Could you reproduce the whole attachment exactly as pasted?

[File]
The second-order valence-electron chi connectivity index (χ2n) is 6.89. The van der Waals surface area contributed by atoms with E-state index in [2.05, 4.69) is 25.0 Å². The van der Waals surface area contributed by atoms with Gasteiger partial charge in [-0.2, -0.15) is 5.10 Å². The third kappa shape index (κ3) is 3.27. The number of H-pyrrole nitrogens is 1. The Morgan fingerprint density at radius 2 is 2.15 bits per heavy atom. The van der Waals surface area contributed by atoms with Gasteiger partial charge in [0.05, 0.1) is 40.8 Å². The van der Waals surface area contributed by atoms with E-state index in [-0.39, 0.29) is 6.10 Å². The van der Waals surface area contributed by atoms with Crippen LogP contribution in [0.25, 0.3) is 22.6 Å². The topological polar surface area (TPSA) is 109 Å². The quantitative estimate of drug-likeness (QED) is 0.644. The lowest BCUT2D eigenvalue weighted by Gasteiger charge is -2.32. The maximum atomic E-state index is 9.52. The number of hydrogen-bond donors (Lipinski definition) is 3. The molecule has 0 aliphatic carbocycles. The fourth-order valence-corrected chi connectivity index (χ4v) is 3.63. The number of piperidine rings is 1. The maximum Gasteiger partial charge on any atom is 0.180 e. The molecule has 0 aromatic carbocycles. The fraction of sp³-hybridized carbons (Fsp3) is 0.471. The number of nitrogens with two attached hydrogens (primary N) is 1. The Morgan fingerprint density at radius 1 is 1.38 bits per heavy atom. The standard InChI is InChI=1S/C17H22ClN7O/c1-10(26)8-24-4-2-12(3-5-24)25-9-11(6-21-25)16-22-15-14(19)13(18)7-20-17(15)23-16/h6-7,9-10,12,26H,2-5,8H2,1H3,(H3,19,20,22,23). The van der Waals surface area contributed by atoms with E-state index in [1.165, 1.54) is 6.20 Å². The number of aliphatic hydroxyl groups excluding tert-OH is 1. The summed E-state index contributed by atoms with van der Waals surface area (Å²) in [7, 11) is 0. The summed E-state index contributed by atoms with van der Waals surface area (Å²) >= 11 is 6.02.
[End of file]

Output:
The second-order valence-electron chi connectivity index (χ2n) is 6.89. The van der Waals surface area contributed by atoms with E-state index in [2.05, 4.69) is 25.0 Å². The van der Waals surface area contributed by atoms with Gasteiger partial charge in [-0.2, -0.15) is 5.10 Å². The third kappa shape index (κ3) is 3.27. The number of H-pyrrole nitrogens is 1. The Morgan fingerprint density at radius 2 is 2.15 bits per heavy atom. The van der Waals surface area contributed by atoms with Gasteiger partial charge in [0.05, 0.1) is 40.8 Å². The van der Waals surface area contributed by atoms with E-state index in [-0.39, 0.29) is 6.10 Å². The van der Waals surface area contributed by atoms with Crippen LogP contribution in [0.25, 0.3) is 22.6 Å². The topological polar surface area (TPSA) is 109 Å². The quantitative estimate of drug-likeness (QED) is 0.644. The lowest BCUT2D eigenvalue weighted by Gasteiger charge is -2.32. The maximum atomic E-state index is 9.52. The number of hydrogen-bond donors (Lipinski definition) is 3. The molecule has 0 aliphatic carbocycles. The fourth-order valence-corrected chi connectivity index (χ4v) is 3.63. The number of piperidine rings is 1. The maximum Gasteiger partial charge on any atom is 0.180 e. The molecule has 0 aromatic carbocycles. The fraction of sp³-hybridized carbons (Fsp3) is 0.471. The number of nitrogens with two attached hydrogens (primary N) is 1. The Morgan fingerprint density at radius 1 is 1.38 bits per heavy atom. The standard InChI is InChI=1S/C17H22ClN7O/c1-10(26)8-24-4-2-12(3-5-24)25-9-11(6-21-25)16-22-15-14(19)13(18)7-20-17(15)23-16/h6-7,9-10,12,26H,2-5,8H2,1H3,(H3,19,20,22,23). The van der Waals surface area contributed by atoms with E-state index in [1.165, 1.54) is 6.20 Å². The number of aliphatic hydroxyl groups excluding tert-OH is 1. The summed E-state index contributed by atoms with van der Waals surface area (Å²) in [7, 11) is 0. The summed E-state index contributed by atoms with van der Waals surface area (Å²) >= 11 is 6.02.